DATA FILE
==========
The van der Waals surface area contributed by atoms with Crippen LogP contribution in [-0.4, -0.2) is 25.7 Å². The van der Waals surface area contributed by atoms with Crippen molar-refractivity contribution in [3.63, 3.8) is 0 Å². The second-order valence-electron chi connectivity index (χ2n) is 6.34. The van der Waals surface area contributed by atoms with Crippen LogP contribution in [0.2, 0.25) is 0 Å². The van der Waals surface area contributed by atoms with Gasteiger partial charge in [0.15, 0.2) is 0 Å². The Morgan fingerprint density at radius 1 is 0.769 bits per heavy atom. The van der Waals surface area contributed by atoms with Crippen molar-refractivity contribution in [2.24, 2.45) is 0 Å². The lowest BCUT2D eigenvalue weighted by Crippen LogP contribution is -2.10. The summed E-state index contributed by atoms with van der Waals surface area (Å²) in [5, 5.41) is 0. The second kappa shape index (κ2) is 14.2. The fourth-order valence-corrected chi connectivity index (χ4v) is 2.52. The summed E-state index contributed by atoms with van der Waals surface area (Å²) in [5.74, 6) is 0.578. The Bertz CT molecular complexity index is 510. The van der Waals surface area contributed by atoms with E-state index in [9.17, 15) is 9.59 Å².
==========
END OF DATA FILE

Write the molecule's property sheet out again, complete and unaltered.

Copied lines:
The van der Waals surface area contributed by atoms with Crippen LogP contribution in [-0.4, -0.2) is 25.7 Å². The van der Waals surface area contributed by atoms with Crippen molar-refractivity contribution in [3.63, 3.8) is 0 Å². The second-order valence-electron chi connectivity index (χ2n) is 6.34. The van der Waals surface area contributed by atoms with Crippen LogP contribution in [0.2, 0.25) is 0 Å². The van der Waals surface area contributed by atoms with Gasteiger partial charge in [0.15, 0.2) is 0 Å². The Morgan fingerprint density at radius 1 is 0.769 bits per heavy atom. The van der Waals surface area contributed by atoms with Crippen molar-refractivity contribution in [2.24, 2.45) is 0 Å². The lowest BCUT2D eigenvalue weighted by Crippen LogP contribution is -2.10. The summed E-state index contributed by atoms with van der Waals surface area (Å²) in [5, 5.41) is 0. The second kappa shape index (κ2) is 14.2. The fourth-order valence-corrected chi connectivity index (χ4v) is 2.52. The summed E-state index contributed by atoms with van der Waals surface area (Å²) in [5.74, 6) is 0.578. The Bertz CT molecular complexity index is 510. The van der Waals surface area contributed by atoms with E-state index in [9.17, 15) is 9.59 Å².